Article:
The main characters at Grasshopper Lawns

Edge—or to give her full name, Beulah Edgington Cameron, previously Bentwood, born Cameron—turned 58 in the book Seven Eight Play It Straight.  She is decidedly attractive, with heavy shoulder-length hair, still red-gold but not as bright as in her youth, which is usually piled on her head in a casual knot; beautiful eyes; and a very determined chin. She is slender and in good health, around 5’6” tall, and without looking younger than her age, attracts interested glances.  Her first husband, James Bentwood, was wealthy, successful, and  18 years her senior, with 2 children from a failed marriage. They lived in South Africa until his first wife died and they had to return to Scotland to give his children a home. It was a contented marriage and when she was widowed in her forties, she was lonely enough to sign up with an introduction agency. Alistair Cameron (a distant relative) was some years younger, but their attraction was immediate and mutual. Their marriage was extremely happy and she was devastated when he died unexpectedly only 8 years later.  She moved to the Grasshopper Lawns Retirement Village at the age of 55 and enjoys the convenience of independence in a sociable environment.  She is a moderately successful scriptwriter who never had to work for a living, but enjoyed being involved in a production team and has earned herself a respectable reputation in a very competitive world.  In Five Six Pick Up Sticks she ‘inherited’ a marmalade cat, Mortimer.  She has little family but is very close to her niece Kirsty Cameron, who is very like her in looks and works for the local police.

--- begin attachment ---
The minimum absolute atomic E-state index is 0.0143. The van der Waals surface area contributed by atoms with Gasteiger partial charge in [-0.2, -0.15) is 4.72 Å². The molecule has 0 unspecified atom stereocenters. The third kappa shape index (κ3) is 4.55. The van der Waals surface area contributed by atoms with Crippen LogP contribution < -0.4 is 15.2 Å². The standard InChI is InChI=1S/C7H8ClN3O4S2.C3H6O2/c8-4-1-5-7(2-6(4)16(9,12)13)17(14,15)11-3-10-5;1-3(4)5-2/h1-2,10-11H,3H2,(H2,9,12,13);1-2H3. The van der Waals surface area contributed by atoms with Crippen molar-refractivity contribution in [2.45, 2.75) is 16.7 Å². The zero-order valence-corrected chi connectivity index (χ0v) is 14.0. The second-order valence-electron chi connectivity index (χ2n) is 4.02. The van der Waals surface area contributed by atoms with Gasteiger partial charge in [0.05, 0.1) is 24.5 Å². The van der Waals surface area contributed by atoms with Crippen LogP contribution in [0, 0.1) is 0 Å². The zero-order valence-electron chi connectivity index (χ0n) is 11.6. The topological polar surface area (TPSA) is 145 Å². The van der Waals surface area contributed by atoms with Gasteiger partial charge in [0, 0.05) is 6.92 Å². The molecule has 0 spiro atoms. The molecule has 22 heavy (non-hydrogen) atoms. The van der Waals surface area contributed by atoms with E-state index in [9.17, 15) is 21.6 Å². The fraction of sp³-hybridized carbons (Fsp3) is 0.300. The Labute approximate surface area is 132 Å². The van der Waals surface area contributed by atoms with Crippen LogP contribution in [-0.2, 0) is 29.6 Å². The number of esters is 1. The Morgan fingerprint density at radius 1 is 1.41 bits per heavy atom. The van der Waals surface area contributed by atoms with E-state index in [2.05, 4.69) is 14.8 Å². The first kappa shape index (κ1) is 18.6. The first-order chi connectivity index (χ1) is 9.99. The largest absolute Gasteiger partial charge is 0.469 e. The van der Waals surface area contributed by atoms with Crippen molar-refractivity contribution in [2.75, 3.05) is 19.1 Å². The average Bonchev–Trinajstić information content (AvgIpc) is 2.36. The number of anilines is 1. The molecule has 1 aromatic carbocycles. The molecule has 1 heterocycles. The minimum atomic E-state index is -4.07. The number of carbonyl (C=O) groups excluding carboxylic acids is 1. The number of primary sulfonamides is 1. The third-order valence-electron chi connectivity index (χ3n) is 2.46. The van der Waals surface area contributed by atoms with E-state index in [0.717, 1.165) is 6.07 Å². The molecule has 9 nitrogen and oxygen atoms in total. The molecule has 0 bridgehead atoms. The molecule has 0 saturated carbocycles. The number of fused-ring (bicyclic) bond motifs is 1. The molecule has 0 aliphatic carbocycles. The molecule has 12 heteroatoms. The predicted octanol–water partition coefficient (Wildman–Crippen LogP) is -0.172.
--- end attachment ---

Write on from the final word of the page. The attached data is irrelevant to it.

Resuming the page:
final group my tweaks and white

Vivian Oliver (born Fotheringham) and Edge have been friends from early childhood. Where Edge was a shy child, Vivian was gregarious and outgoing from the start, growing into a tall (5’10”) and classically beautiful woman with a wonderful smile, and a world-class soprano voice. She trained for opera, but gave up a promising future to marry Gordon Oliver, some years older than herself and already a successful financier. They lived in South Africa, where they were friendly with James Bentwood, who was godfather to their daughter. Edge came from Scotland to be a godmother, and married James only a few months later.  Gordon and Vivian returned to Scotland when he realized he had a degenerative heart condition, so that his unsuspecting wife would have her parents, family and friends there for support when he died. She was left very well off but had withdrawn into herself and was eating herself into obesity before Edge ruthlessly bullied her into applying to move to the Lawns. In Five Six Pick Up Sticks Vivian starts singing again in amateur productions and is rather pleased to find she still has a very good voice. Her dress sense is erratic, she prefers colour and comfort to style, and she is of generous build. Her looks are less remarkable now than in her youth but her bone structure is superb and her smile still beautiful. She owns an elderly Labrador, Buster.

final group my tweaks and white